Public Divided in Reaction to Bush Energy Plan

by Jeffrey M. Jones

Many feel it does not do enough to conserve or produce energy

GALLUP NEWS SERVICE

PRINCETON, NJ -- Last week, President Bush unveiled his much anticipated energy plan, and a new CNN/USA Today/Gallup poll provides a first glimpse of public reaction to his proposals. Overall, the public is divided in its view on the Bush energy plan, with 44% of Americans in favor, 42% opposed and 14% not expressing an opinion. The poll, conducted May 18-20, shows that opinion on the plan is sharply partisan, with Republicans favoring it by a 70% to 16% margin and Democrats opposing it by a 60% to 25% margin. Independents show slight opposition to the plan, 45% to 40%.

A majority of Americans -- 65% -- believe the Bush plan will eventually help the country's energy problems, "but only after several years." This is consistent with the administration's position that their plan has a long-term focus and will do little to provide relief in the short-term. Appropriately, only 8% of Americans think the plan will resolve the energy problems immediately. About one in five Americans are clearly critical, saying they do not think Bush's plan will help solve the nation's energy problems at all.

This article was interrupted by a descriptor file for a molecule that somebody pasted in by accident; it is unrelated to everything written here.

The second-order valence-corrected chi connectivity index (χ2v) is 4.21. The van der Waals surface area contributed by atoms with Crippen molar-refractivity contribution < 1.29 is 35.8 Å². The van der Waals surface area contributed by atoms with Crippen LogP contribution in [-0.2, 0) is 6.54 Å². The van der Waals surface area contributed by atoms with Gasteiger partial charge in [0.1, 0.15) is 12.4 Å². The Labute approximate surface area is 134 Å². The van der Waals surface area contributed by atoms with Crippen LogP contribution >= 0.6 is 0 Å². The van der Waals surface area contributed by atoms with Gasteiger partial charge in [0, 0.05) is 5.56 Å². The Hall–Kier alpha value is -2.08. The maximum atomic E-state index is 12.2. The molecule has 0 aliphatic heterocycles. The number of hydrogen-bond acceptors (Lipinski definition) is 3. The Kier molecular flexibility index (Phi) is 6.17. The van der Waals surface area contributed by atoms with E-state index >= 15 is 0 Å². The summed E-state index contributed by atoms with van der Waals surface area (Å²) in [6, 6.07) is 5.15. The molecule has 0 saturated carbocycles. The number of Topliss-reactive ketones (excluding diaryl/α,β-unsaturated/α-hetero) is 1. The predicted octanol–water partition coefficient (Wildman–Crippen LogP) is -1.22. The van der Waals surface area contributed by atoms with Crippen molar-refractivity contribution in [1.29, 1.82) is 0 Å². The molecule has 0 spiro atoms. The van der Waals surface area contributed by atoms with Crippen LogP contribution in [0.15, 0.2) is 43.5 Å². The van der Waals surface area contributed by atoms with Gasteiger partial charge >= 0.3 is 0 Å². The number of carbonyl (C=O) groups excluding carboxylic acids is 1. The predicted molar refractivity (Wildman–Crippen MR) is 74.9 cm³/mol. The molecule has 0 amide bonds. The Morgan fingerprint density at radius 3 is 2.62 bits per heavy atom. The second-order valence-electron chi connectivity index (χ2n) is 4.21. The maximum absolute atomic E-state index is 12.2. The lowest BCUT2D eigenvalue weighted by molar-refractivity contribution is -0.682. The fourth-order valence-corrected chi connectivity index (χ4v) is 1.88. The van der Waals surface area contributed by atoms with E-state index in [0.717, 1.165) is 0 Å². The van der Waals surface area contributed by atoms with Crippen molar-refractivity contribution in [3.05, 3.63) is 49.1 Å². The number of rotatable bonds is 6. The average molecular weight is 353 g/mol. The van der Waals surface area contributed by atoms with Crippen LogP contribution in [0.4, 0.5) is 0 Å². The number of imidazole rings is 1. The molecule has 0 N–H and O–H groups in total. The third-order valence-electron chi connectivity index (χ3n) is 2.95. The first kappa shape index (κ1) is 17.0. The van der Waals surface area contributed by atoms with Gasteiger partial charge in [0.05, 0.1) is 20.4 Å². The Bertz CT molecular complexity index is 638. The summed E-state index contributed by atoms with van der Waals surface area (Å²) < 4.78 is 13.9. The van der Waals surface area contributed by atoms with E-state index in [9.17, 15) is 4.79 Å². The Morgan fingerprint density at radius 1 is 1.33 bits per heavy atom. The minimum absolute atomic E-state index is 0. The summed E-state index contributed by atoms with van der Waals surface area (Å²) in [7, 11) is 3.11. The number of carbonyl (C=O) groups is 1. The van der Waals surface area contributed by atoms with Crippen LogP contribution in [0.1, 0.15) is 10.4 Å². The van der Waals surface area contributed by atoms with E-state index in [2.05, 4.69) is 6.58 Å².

Americans Do Not Think Energy Plan Goes Far Enough

While Bush has hailed his plan as the first comprehensive energy strategy in years, a majority of the public (55%) does not feel he is doing enough to solve the nation's energy problems, while 38% believe he is. One of the criticisms Democratic leaders have levied against the Bush plan is that it places too much emphasis on finding new energy sources and too little on conserving existing energy sources. The public, though, is not convinced the plan does enough in either area. Forty-nine percent of Americans feel that the administration's plan does too little to conserve energy, while 38% think it does the right amount and only 3% say it does too much. Similarly, 43% say the plan does too little to produce more energy, while 42% say it does the right amount and just 5% say it does too much.

Not surprisingly, 62% of Democrats think the plan does too little to conserve. However, Democrats also think the plan does too little to produce energy, in contrast to what Democratic Congressional leaders have argued. Republicans think the plan does the right amount in both regards. A majority of independents (55%) believe it does too little to conserve but are more divided on whether it does too little or the right amount to produce energy.

Women, Men Divided Over Necessity of Nuclear Power